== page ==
The hamsa is a palm shaped talisman, or amulet, thought to protect against the evil eye. It can be found through out the Arab world that is in North Africa and the Middle East. Used as a sign of protection, it can be found on all the shores of the Mediterranean Sea, from Spain to Morocco.
I thought it might be something to bring up with my daughter to celebrate Arab American Heritage Month. I want her to learn about this symbol that is uniquely born of her Arab roots and has spread to other cultures.
The hamsa has been called a Khamsah, the Arabic word for “five”, to sympbolise the five fingers of the hand. The five fingers are occasionally used to symbolism the five pillars of Islam. It has also been referred to as the Hand of Fatima, after the daughter of the Prophet Muhammad (pbuh).
A few years ago when I was on vacation, I saw this universal sign of protection in both Egypt and Turkey. It can be found in souks, the Arabic word for markets, as well as in homes of Arab Christians, Jews and Muslims. The hamsa’s path into Jewish culture can be traced through its use in Islam. The khamsa holds recognition as a bearer of good fortune among Christians in the region as well. Levantine Christians call it the hand of Mary.
Due to it’s origins, there are many who believe that it is a pagan symbol and does not have a place in Islam. They feel it’s magical or mystical and beyond the scope of the Quran.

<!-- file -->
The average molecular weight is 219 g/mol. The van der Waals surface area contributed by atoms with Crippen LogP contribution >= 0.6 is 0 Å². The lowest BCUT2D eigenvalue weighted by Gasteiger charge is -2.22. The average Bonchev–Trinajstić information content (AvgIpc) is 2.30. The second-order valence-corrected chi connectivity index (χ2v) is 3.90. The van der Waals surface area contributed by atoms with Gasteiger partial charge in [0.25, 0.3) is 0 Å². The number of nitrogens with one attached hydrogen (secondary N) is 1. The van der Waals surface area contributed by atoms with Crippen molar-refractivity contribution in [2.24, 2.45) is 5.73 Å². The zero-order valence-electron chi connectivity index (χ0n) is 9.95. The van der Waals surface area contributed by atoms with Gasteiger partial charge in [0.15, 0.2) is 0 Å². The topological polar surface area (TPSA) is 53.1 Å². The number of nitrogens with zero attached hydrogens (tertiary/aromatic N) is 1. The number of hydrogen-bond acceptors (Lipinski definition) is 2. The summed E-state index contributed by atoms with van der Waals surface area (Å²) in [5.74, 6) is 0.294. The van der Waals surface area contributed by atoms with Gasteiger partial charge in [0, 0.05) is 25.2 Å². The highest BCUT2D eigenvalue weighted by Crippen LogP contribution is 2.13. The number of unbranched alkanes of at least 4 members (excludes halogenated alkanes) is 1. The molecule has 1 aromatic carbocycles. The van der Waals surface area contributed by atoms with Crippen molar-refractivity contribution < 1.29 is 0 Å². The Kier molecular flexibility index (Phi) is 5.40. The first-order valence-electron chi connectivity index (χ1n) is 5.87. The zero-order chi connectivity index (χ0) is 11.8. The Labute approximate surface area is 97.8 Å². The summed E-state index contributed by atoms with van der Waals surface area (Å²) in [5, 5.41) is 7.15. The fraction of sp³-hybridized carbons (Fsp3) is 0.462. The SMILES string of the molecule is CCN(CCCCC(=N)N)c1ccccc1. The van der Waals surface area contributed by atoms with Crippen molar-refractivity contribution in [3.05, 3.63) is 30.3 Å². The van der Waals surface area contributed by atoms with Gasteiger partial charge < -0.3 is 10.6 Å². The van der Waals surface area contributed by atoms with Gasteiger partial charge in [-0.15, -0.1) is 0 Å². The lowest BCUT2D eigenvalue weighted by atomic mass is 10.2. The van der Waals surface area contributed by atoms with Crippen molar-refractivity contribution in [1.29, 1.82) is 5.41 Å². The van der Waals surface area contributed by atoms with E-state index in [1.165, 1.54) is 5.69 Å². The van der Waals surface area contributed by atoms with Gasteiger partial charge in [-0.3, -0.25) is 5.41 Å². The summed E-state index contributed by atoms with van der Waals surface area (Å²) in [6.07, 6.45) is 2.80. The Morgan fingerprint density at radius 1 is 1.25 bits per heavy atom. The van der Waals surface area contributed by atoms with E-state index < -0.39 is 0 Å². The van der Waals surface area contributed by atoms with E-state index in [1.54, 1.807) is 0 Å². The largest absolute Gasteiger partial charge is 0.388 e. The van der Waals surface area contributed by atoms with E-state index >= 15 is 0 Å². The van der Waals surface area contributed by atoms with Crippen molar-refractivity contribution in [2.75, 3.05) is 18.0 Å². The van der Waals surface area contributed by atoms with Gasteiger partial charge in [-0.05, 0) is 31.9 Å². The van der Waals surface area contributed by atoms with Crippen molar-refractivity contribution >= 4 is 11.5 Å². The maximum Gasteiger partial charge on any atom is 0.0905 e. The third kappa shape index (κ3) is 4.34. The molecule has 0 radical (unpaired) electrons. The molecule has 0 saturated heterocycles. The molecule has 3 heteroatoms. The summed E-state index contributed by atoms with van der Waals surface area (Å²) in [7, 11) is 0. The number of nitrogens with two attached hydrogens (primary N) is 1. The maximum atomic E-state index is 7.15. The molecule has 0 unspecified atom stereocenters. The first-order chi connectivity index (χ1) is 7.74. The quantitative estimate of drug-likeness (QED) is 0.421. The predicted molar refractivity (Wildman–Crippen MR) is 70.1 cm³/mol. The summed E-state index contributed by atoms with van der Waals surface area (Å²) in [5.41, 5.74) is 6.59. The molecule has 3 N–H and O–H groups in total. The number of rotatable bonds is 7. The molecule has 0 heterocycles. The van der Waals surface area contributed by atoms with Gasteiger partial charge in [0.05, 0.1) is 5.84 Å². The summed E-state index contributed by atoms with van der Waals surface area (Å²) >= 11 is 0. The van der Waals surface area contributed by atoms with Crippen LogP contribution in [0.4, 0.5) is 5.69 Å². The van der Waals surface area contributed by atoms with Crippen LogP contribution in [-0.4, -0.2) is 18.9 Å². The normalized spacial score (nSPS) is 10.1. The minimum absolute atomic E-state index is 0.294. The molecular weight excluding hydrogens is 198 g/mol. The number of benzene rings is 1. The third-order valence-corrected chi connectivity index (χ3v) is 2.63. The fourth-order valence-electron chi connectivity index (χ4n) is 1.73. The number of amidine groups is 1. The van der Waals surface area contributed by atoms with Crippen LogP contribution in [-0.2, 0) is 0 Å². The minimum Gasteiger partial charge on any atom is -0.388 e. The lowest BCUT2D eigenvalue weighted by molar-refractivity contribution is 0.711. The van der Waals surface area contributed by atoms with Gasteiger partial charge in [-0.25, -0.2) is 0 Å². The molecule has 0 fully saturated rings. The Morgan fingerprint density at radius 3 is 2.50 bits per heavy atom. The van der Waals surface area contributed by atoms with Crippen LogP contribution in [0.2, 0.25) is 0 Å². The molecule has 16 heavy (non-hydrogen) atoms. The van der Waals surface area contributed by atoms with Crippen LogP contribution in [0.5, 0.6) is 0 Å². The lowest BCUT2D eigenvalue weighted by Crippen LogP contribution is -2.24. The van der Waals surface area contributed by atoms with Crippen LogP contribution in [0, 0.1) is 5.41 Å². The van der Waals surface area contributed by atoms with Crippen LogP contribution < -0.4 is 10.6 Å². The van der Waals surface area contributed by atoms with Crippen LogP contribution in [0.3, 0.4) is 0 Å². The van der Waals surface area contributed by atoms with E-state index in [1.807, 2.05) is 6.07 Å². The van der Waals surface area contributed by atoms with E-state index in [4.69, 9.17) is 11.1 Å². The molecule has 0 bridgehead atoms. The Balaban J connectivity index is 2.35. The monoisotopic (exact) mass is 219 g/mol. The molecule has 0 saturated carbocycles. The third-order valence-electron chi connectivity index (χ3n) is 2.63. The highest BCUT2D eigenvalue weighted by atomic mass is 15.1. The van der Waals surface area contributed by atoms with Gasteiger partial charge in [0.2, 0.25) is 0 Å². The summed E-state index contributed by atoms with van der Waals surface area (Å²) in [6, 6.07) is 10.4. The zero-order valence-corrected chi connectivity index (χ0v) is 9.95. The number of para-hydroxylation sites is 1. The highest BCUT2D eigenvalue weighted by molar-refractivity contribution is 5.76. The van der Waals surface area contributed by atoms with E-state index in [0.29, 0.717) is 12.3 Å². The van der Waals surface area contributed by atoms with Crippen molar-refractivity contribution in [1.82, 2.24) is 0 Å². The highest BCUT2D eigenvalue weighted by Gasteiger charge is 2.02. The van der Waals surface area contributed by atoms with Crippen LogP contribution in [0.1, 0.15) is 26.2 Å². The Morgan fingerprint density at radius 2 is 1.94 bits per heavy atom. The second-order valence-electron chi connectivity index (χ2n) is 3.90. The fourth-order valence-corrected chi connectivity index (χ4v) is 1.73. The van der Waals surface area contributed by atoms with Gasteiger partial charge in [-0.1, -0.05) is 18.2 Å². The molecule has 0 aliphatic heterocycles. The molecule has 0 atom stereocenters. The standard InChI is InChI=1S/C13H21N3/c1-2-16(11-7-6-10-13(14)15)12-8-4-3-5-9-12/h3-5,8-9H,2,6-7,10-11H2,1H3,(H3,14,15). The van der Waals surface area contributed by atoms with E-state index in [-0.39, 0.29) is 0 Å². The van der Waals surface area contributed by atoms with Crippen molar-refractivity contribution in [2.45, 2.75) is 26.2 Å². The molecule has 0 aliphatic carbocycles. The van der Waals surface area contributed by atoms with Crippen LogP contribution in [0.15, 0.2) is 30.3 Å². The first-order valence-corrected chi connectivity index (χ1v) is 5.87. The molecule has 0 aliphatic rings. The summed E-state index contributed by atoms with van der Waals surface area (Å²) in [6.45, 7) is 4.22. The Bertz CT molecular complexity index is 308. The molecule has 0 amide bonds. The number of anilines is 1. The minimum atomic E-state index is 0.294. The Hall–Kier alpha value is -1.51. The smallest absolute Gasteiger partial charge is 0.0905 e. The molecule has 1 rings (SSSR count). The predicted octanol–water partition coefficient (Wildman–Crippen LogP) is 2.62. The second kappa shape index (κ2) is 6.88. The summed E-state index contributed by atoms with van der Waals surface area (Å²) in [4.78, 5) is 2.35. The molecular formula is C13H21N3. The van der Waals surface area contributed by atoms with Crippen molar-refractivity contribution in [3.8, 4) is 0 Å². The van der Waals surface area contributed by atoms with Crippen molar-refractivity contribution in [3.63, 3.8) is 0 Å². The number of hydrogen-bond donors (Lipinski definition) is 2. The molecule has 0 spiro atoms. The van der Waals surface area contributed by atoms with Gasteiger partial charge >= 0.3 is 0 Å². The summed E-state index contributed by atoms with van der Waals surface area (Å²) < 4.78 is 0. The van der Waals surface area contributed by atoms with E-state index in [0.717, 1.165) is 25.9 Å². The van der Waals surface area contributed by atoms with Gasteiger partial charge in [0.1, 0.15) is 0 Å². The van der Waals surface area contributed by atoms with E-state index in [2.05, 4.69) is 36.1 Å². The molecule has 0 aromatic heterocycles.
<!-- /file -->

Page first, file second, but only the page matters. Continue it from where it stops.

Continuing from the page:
I shared both views with my daughter as we made today’s craft. Follow along the picture tutorial as we make a hamsa to help bless our home.
My daughter traced out her hand with the pencil on the paper.
She learned how to use the needle nose pliers to bend the wire to trace her hand outline.
She then learned how to use the wire cutters to cut the wire off the spool.
She cut off two pieces of wire of equal lengths and turned them into two S shapes.
To attache the two shapes to each other, she cut off small pieces of the copper wire and twisted it around the middle two spots where they touch.
She then used more copper wire to attach the S shaped design to the wire hamsa.
To add some movement below, she attached a wood bead to the cooper wire and twisted the wire closed. She then added more beads, alternating colors. Now our beads will hit the door when it’s open to create a windchime.
To attache the bead dangle to the hand, she added chain. To attach the chain to the wire, she simply used the needle nose pliers to make a closed loop.
Our hamsa is ready for our front door.
If you enjoyed this DIY tutorial and would like to learn more about the Arab world, please visit A Crafty Arab on Pinterst.